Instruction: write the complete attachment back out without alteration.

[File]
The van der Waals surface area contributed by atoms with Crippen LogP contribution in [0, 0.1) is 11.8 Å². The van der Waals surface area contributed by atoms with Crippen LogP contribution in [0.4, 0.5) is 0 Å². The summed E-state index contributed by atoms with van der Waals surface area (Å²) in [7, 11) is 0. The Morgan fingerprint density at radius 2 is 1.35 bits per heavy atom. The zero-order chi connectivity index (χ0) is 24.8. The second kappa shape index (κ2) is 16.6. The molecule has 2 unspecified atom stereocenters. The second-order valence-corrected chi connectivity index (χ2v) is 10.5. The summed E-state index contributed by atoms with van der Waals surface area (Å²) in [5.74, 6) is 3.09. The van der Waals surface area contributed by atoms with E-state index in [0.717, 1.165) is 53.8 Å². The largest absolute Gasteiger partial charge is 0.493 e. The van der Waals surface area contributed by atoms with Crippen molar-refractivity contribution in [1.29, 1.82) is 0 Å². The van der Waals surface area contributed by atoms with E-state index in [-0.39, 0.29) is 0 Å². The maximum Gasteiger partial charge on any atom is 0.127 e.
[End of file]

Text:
The van der Waals surface area contributed by atoms with Crippen LogP contribution in [0, 0.1) is 11.8 Å². The van der Waals surface area contributed by atoms with Crippen LogP contribution in [0.4, 0.5) is 0 Å². The summed E-state index contributed by atoms with van der Waals surface area (Å²) in [7, 11) is 0. The Morgan fingerprint density at radius 2 is 1.35 bits per heavy atom. The zero-order chi connectivity index (χ0) is 24.8. The second kappa shape index (κ2) is 16.6. The molecule has 2 unspecified atom stereocenters. The second-order valence-corrected chi connectivity index (χ2v) is 10.5. The summed E-state index contributed by atoms with van der Waals surface area (Å²) in [5.74, 6) is 3.09. The van der Waals surface area contributed by atoms with E-state index in [0.717, 1.165) is 53.8 Å². The largest absolute Gasteiger partial charge is 0.493 e. The van der Waals surface area contributed by atoms with Crippen molar-refractivity contribution in [1.29, 1.82) is 0 Å². The van der Waals surface area contributed by atoms with E-state index in [-0.39, 0.29) is 0 Å². The maximum Gasteiger partial charge on any atom is 0.127 e.